Demystifying “Cult-Like” Cultures

The Traditional Definition of “Cult”

The word “cult” for most people induces all manner of responses, most of them skeptical, suspicious and wary. The meaning of the word extends from the view of extremists that see “a cult as a religion or religious sect generally considered to be extremist or false, with its followers often living in an unconventional manner under the guidance of an authoritarian, charismatic leader”; to a more moderate view of “an exclusive group of persons sharing an esoteric, usually artistic or intellectual interest.”

Using the “Cult” concept in Business

James Collins and Jerry Porras in their book “Built to Last“* Successful Habits of Visionary Companies, adapted the definition into a business concept – “cult-like” cultures:

“Only those who “fit” extremely well with the core ideology and demanding standards of a visionary company will find it a great place to work. You will either fit or flourish in a visionary company, or you will likely be expunged like a virus – there is no middle ground. It’s almost cult like. They are so clear about what they stand for and what they’re trying to achieve that they simply don’t have room for those unwilling and unable to fit their exacting standards.”

This concept links closely to a further principle of companies that are “Built to Last” being, “Preserve the Core and Stimulate Progress”. Preservation of the core links to the fundamental ideological foundation upon which the organisation had been initially built. This core represented the thinking of the “why” of the organisation’s founders and it preserved this authentically. It was into this core, that employees were enticed; where teams were engaged in the selection of future team mates to ensure that they were fit for purpose – the purpose of the core thinking that set the culture of the organisation in place.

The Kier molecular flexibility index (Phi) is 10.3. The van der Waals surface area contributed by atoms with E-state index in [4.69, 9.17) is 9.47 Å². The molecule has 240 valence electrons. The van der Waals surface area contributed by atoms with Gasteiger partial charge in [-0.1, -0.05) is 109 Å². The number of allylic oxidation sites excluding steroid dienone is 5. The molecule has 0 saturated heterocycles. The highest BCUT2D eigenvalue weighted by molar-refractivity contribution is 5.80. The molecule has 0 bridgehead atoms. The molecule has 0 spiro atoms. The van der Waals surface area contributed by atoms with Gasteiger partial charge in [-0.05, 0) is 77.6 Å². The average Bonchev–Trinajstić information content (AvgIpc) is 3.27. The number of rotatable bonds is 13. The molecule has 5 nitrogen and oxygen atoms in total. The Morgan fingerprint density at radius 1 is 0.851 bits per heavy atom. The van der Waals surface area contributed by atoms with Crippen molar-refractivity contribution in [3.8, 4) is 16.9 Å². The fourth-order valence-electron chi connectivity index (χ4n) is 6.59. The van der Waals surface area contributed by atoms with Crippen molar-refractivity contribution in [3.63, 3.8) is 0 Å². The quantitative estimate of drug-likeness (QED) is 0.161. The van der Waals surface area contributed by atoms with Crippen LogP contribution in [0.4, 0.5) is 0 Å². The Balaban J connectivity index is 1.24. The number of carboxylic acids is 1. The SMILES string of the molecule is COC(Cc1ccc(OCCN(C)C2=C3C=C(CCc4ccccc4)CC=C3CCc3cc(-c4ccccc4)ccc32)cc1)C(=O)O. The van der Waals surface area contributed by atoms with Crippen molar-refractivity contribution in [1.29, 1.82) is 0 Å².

In establishing a “cult-like” culture, the core is formed from what the organisation stands for, for the fundamental principles that guide the manner in which it engages in and with the world – it’s internal world and that of its customers. It becomes the pivotal point from which authenticity and integrity are made evident and the stake in the ground against which ethics, morals and conduct of leaders and their people can be held to account.

Many organisations in the modern world are devoid of this moral and ethical compass resulting in misaligned practices and broken promises to customers and staff. Those that have invested in creating this core that is entrenched in the very DNA of the organisation and its people, are rewarded by the loyalty of both staff and customers.

Positive Use of “Cult-Like” Cultures in Business

The words “cult-like” are indeed contentious. What if one were to look beyond the emotions that the word conjures up in the mind of the reader, to the essence of the application of this principle. What if “cult-like” cultures provided their people with the core of a purpose larger than themselves to believe in; what if environments such as these allowed people to be and express themselves authentically and in alignment with the organisation’s core and their personal purpose; what if the core is an expression of meaningful work in being of service to staff and customers as the over-riding business philosophy? What difference therefore would organisations and their leaders make to the world within which they operate where they cultivated a culture that is positively “cult-like”?

Perhaps then it is worth demystifying beliefs steeped in superstition.

* “Built to Last” unlike James Collins other best seller “Good to Great” focused on research conductedon organisations that had sustained themselves for 50 years or more.


Definitions paragraph 1:

Article: TWELVE SHATTERED MYTHS – James C Collins

“Built to Last – Successful Habits of Visionary Companies”James C. Collins and Jerry I Porras, Harper Collins, 1997